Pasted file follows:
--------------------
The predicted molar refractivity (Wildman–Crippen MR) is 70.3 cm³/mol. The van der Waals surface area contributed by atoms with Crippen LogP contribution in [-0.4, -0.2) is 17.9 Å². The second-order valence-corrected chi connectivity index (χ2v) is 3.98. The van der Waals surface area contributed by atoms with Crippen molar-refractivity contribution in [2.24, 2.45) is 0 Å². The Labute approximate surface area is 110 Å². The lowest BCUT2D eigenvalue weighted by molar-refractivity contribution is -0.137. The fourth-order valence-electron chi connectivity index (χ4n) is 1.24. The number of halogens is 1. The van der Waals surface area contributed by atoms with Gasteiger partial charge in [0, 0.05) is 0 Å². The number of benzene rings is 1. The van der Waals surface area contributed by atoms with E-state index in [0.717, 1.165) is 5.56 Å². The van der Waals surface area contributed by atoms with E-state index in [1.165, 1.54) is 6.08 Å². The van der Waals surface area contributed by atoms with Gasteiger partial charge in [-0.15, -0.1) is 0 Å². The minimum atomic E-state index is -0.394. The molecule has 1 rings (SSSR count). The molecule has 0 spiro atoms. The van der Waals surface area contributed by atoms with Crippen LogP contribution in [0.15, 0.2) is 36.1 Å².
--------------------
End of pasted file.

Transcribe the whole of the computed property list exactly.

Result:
The predicted molar refractivity (Wildman–Crippen MR) is 70.3 cm³/mol. The van der Waals surface area contributed by atoms with Crippen LogP contribution in [-0.4, -0.2) is 17.9 Å². The second-order valence-corrected chi connectivity index (χ2v) is 3.98. The van der Waals surface area contributed by atoms with Crippen molar-refractivity contribution in [2.24, 2.45) is 0 Å². The Labute approximate surface area is 110 Å². The lowest BCUT2D eigenvalue weighted by molar-refractivity contribution is -0.137. The fourth-order valence-electron chi connectivity index (χ4n) is 1.24. The number of halogens is 1. The van der Waals surface area contributed by atoms with Gasteiger partial charge in [0, 0.05) is 0 Å². The number of benzene rings is 1. The van der Waals surface area contributed by atoms with E-state index in [0.717, 1.165) is 5.56 Å². The van der Waals surface area contributed by atoms with E-state index in [1.165, 1.54) is 6.08 Å². The van der Waals surface area contributed by atoms with Gasteiger partial charge in [-0.15, -0.1) is 0 Å². The minimum atomic E-state index is -0.394. The molecule has 1 rings (SSSR count). The molecule has 0 spiro atoms. The van der Waals surface area contributed by atoms with Crippen LogP contribution in [0.15, 0.2) is 36.1 Å².